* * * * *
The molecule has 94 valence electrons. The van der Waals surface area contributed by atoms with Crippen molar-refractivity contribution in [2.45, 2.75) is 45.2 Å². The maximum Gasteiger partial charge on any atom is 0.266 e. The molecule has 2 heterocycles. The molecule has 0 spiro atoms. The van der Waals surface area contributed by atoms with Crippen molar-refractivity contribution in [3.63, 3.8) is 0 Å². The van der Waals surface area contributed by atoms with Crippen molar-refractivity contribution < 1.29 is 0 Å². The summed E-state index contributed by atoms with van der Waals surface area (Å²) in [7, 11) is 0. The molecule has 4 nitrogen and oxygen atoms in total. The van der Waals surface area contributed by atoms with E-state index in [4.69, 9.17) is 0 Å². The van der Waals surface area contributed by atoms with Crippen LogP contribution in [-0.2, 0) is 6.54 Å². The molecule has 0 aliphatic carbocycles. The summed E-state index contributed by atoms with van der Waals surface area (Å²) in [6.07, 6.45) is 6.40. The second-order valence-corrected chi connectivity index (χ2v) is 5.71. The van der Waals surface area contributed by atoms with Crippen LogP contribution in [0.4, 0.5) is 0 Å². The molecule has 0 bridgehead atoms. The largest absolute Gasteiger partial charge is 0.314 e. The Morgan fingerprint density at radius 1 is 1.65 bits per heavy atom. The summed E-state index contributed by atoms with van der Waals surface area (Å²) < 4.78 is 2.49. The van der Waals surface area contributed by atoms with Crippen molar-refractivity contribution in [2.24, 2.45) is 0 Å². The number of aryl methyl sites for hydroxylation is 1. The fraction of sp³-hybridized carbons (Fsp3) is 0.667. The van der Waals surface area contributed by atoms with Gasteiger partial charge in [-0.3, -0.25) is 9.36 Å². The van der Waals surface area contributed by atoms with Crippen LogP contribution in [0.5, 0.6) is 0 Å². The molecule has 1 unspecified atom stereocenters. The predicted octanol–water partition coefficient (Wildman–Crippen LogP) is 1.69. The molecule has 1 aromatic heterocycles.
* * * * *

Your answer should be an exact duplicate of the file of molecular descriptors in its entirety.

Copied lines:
The molecule has 94 valence electrons. The van der Waals surface area contributed by atoms with Crippen molar-refractivity contribution in [2.45, 2.75) is 45.2 Å². The maximum Gasteiger partial charge on any atom is 0.266 e. The molecule has 2 heterocycles. The molecule has 0 spiro atoms. The van der Waals surface area contributed by atoms with Crippen molar-refractivity contribution in [3.63, 3.8) is 0 Å². The van der Waals surface area contributed by atoms with Crippen molar-refractivity contribution < 1.29 is 0 Å². The summed E-state index contributed by atoms with van der Waals surface area (Å²) in [7, 11) is 0. The molecule has 4 nitrogen and oxygen atoms in total. The van der Waals surface area contributed by atoms with E-state index in [4.69, 9.17) is 0 Å². The van der Waals surface area contributed by atoms with Crippen LogP contribution in [-0.2, 0) is 6.54 Å². The molecule has 0 aliphatic carbocycles. The summed E-state index contributed by atoms with van der Waals surface area (Å²) in [6.07, 6.45) is 6.40. The second-order valence-corrected chi connectivity index (χ2v) is 5.71. The van der Waals surface area contributed by atoms with Crippen LogP contribution in [0.4, 0.5) is 0 Å². The molecule has 0 bridgehead atoms. The largest absolute Gasteiger partial charge is 0.314 e. The Morgan fingerprint density at radius 1 is 1.65 bits per heavy atom. The summed E-state index contributed by atoms with van der Waals surface area (Å²) < 4.78 is 2.49. The van der Waals surface area contributed by atoms with Crippen molar-refractivity contribution in [2.24, 2.45) is 0 Å². The number of aryl methyl sites for hydroxylation is 1. The fraction of sp³-hybridized carbons (Fsp3) is 0.667. The van der Waals surface area contributed by atoms with Gasteiger partial charge in [-0.3, -0.25) is 9.36 Å². The van der Waals surface area contributed by atoms with Crippen LogP contribution in [0.5, 0.6) is 0 Å². The molecule has 1 unspecified atom stereocenters. The predicted octanol–water partition coefficient (Wildman–Crippen LogP) is 1.69. The molecule has 1 aromatic heterocycles.